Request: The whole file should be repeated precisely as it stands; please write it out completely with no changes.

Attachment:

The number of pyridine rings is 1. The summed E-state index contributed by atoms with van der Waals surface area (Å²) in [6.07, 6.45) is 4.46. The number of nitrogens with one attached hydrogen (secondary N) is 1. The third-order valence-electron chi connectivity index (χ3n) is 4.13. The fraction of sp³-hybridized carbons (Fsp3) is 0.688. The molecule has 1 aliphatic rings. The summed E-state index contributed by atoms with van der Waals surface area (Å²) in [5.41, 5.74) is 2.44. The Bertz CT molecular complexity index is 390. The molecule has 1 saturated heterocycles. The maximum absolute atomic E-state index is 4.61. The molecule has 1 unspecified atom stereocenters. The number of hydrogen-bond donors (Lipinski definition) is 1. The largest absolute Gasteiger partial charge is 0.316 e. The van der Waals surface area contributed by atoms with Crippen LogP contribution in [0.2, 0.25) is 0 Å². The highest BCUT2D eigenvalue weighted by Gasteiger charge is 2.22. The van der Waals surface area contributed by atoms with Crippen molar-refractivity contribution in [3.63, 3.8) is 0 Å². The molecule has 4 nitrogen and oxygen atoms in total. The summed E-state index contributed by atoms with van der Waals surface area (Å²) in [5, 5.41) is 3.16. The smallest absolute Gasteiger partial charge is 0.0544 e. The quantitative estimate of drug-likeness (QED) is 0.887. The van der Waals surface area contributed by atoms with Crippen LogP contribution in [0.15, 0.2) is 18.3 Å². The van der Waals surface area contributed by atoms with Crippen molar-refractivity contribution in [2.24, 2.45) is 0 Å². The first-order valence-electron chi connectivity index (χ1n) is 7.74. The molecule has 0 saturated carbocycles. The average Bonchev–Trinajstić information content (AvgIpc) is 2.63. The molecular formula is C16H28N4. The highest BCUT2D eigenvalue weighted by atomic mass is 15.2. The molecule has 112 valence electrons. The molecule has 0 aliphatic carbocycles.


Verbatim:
The number of pyridine rings is 1. The summed E-state index contributed by atoms with van der Waals surface area (Å²) in [6.07, 6.45) is 4.46. The number of nitrogens with one attached hydrogen (secondary N) is 1. The third-order valence-electron chi connectivity index (χ3n) is 4.13. The fraction of sp³-hybridized carbons (Fsp3) is 0.688. The molecule has 1 aliphatic rings. The summed E-state index contributed by atoms with van der Waals surface area (Å²) in [5.41, 5.74) is 2.44. The Bertz CT molecular complexity index is 390. The molecule has 1 saturated heterocycles. The maximum absolute atomic E-state index is 4.61. The molecule has 1 unspecified atom stereocenters. The number of hydrogen-bond donors (Lipinski definition) is 1. The largest absolute Gasteiger partial charge is 0.316 e. The van der Waals surface area contributed by atoms with Crippen LogP contribution in [0.2, 0.25) is 0 Å². The highest BCUT2D eigenvalue weighted by Gasteiger charge is 2.22. The van der Waals surface area contributed by atoms with Crippen molar-refractivity contribution in [3.63, 3.8) is 0 Å². The molecule has 4 nitrogen and oxygen atoms in total. The summed E-state index contributed by atoms with van der Waals surface area (Å²) in [5, 5.41) is 3.16. The smallest absolute Gasteiger partial charge is 0.0544 e. The quantitative estimate of drug-likeness (QED) is 0.887. The van der Waals surface area contributed by atoms with Crippen LogP contribution in [0.15, 0.2) is 18.3 Å². The van der Waals surface area contributed by atoms with Crippen molar-refractivity contribution in [2.24, 2.45) is 0 Å². The first-order valence-electron chi connectivity index (χ1n) is 7.74. The molecule has 0 saturated carbocycles. The average Bonchev–Trinajstić information content (AvgIpc) is 2.63. The molecular formula is C16H28N4. The highest BCUT2D eigenvalue weighted by atomic mass is 15.2. The molecule has 112 valence electrons. The molecule has 0 aliphatic carbocycles.